Christian. Of course, by the same measurement, so would many who do
wonderfully good works and don't even claim to be Christian - even
While I generally enjoy Mr. Scarbrough's commentary and
often find myself in agreement with him, in this instance he has
taken Jesus' words out of context. The reality is, Jesus was not
answering a question about who is getting to heaven; nor, was he, in
the passage Mr. Scarbrough quotes, responding to a question about how
one sits on the right hand of the father. (Although, five chapters
earlier, in Matthew 20:21 a mother does ask that her sons be allowed
to sit on the right and left of Jesus, but her question had nothing
to do with getting into heaven.) Rather, Jesus makes the quoted
statement in reference to his judgment of the "sheep" and
I would agree with Mr. Scarbrough's assessment that
those who wave their Bibles around the most, are the ones who often
do the very least. However, how high one raises their Bible, how many
good deeds they do, their family background, and/or the religious
organization they belong to, has nothing to do with determining if
they will stand on His right or left at the judgment. That is solely
based upon faith, not in our own works but in the person and work of
Christ on our behalf.
As the Apostle Paul stated: "For by grace you have
been saved through faith; and that not of yourselves, it is the gift
of God; not as a result of works, so that no one may boast."
This is in complete agreement with Jesus teaching
concerning who will enter heaven - have eternal life. In fact, had
Mr. Scarbrough truly desired to communicate the essence of the
gospel, as taught by Jesus, he would have done better quoting from
the third chapter of John; also, in "red letters":
For God so loved the world, that He gave His only
begotten Son, that whoever believes in Him shall not perish, but have
eternal life. For God did not send the Son into the world to
judge the world, but that the world might be saved through Him. He
who believes in Him is not judged; he who does not believe has been judged
already, because he has not believed in the name of the only begotten
Son of God. (John 3:16-18)
Jesus makes it clear that the determining factor for
becoming "a sheep", and standing on his right at the
judgment, is faith in him - in his work. It is those who reject this
or place their faith in another - the unbelieving - who are found on
Despite the attempts to turn the discussion from issues
of religious beliefs, it is obvious that a candidate's faith still
matters to the American voter. And, while a candidate is guaranteed
the right to embrace any religious view they choose, the fact is,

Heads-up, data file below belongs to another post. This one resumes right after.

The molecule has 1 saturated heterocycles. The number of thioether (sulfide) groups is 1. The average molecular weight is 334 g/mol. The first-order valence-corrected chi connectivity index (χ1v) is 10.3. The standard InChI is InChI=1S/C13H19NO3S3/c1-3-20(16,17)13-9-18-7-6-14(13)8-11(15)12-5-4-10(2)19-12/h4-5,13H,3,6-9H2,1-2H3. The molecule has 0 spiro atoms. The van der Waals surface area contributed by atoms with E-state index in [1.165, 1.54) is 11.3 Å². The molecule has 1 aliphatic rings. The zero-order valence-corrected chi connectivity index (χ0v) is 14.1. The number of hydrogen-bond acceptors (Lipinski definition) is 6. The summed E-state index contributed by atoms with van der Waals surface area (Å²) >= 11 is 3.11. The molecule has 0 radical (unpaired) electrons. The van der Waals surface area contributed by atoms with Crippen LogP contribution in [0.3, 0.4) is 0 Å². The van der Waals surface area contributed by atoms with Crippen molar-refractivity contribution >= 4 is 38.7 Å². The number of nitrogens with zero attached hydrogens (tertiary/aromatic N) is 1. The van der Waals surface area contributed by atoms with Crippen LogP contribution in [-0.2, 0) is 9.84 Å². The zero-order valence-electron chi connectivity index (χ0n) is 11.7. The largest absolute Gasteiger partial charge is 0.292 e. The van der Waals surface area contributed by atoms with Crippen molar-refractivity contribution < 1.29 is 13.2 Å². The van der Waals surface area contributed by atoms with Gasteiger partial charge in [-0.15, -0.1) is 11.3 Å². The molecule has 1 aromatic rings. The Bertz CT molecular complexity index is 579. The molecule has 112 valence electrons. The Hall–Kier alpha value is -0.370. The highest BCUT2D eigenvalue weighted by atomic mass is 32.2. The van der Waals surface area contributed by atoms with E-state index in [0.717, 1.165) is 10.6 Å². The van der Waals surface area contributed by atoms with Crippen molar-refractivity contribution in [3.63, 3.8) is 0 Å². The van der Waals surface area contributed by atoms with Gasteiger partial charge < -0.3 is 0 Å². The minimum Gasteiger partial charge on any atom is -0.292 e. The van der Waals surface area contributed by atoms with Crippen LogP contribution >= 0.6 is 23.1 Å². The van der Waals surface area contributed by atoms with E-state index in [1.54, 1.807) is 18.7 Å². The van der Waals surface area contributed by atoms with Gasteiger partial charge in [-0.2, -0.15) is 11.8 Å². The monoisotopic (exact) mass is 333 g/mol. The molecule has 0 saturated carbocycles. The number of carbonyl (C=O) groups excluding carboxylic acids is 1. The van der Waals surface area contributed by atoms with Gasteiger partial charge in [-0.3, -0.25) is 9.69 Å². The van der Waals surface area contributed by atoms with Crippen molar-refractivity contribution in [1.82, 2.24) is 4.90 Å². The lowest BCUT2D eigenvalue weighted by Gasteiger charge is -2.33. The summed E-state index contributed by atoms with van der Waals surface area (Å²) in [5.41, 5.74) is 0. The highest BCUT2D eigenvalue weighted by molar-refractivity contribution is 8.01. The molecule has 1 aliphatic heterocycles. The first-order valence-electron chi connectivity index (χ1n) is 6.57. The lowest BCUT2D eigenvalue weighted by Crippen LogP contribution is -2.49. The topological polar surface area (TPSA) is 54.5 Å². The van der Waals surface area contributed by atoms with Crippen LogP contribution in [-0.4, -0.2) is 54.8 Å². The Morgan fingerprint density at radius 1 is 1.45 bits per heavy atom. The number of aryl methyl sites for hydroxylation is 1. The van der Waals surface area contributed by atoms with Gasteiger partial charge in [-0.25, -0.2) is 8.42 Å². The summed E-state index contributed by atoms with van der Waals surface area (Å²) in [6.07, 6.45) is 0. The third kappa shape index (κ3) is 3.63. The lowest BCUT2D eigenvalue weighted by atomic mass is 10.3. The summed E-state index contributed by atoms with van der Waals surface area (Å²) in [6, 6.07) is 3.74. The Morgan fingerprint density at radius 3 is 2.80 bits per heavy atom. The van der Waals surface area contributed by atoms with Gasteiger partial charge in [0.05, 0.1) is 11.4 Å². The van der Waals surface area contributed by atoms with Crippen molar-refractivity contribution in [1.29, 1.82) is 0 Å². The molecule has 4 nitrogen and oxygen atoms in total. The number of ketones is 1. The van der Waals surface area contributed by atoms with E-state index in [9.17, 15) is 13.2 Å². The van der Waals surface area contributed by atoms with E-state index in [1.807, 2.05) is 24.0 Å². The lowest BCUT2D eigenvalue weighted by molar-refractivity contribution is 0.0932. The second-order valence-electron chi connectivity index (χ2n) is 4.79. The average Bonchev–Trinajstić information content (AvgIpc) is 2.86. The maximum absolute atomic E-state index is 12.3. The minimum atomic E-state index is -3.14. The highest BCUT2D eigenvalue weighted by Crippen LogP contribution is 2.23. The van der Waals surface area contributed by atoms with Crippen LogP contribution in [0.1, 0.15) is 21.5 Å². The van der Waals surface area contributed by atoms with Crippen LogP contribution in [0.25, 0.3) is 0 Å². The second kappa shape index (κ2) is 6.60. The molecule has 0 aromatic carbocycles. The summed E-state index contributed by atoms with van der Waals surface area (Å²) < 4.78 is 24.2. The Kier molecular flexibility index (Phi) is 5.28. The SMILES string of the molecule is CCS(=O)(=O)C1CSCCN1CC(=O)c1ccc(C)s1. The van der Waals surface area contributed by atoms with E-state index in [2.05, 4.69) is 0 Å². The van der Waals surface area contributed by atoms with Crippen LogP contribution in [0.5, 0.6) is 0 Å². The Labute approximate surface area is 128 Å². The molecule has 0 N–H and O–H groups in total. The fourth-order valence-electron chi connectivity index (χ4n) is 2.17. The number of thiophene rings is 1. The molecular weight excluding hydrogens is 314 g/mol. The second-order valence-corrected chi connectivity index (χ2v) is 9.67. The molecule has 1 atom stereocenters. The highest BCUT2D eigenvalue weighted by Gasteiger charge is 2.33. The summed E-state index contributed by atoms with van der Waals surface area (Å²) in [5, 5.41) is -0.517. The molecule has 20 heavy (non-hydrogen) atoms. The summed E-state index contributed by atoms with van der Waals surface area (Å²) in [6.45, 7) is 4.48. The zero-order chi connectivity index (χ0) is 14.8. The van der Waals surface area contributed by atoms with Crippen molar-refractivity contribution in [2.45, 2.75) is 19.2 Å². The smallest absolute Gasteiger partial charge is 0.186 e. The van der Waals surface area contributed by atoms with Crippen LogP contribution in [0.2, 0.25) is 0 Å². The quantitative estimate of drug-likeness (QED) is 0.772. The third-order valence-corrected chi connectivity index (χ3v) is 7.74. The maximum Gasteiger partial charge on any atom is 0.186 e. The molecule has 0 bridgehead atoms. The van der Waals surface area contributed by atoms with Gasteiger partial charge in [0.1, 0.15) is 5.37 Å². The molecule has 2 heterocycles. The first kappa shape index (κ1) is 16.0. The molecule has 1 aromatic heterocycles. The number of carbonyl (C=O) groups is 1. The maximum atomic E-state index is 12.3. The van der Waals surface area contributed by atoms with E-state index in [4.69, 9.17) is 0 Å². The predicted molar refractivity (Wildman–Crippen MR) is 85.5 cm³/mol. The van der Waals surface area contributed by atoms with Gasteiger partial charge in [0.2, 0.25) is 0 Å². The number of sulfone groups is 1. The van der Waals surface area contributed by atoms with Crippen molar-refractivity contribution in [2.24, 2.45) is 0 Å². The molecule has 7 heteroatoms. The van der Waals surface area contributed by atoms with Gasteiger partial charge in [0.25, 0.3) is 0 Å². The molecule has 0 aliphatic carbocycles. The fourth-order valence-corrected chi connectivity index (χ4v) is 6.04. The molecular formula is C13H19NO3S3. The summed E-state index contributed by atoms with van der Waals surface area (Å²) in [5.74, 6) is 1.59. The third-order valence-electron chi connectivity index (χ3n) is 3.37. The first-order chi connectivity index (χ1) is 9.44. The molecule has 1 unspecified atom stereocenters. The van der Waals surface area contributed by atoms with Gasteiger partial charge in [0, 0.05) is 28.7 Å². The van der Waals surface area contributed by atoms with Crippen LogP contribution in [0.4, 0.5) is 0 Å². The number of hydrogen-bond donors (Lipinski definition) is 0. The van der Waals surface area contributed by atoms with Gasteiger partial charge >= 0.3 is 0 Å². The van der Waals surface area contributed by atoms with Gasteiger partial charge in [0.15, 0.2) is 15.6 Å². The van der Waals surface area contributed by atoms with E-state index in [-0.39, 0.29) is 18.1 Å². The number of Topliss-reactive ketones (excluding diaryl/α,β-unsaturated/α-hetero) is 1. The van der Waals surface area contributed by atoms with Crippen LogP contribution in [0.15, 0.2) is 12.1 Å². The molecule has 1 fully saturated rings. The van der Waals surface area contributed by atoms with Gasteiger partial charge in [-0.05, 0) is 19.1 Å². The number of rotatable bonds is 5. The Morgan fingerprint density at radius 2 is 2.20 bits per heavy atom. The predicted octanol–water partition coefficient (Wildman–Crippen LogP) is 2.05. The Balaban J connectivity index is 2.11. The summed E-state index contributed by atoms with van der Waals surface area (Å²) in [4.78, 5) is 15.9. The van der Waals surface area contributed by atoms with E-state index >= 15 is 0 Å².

most Americans still prefer their candidate's religion of choice to
be the Christian faith. This may very well change one day, maybe
soon; but, for now, a Mormon, Muslim, or atheist will probably not be
elected to the office of President.
Political figures understand this and, if not a
Christian, they tend to either distance themselves from discussing
their faith or try to make their faith fit within Christianity.
Christians could help diminish this practice by not gravitating to a
candidate simply because he claims to be a Christian. Candidates need
to know that, first and foremost, we expect them to be qualified and
competent, to share our common values and a shared vision for what is
best for the nation and its people. If such a candidate also shares a
common faith with the voter, that is even better.
The reality is, being a Christian candidate does not
guarantee one is the best candidate any more than the Christian
surgeon is automatically the most gifted surgeon to operate on one's
child, or the Christian dry cleaner is the best one to get the spot
out of your new suit. When candidates understand their faith will not
be the primary criteria for our vote, perhaps they will begin to feel
the freedom to be truly candid about their beliefs, rather than
having to duck the issue.
observed in 2007, "When Mr. Romney says he
holds to the same beliefs as other Americans, perhaps he does.
However, if he holds to the teachings of his [Mormon] Church then his
is a different God, a different Jesus, and a different view of the
Scripture than that of the Christian Church. Until the record is
clear on this, it is understandable that the media and Evangelicals
will continue to question him on these points of difference."
underlying concern then, as it is now, is not so much that Mr. Romney
is a Mormon. It is the simple fact that, in promoting his candidacy,
the essential beliefs of the Christian faith are being altered so a
candidate can be presented as Christian; regardless, of what he truly
believes. Christians must be careful that in their debate over
whether a Christian should support a candidate of another faith - be
it Mormon, or some other - the gospel is not being altered or
misrepresented in hopes of making a candidate more electable.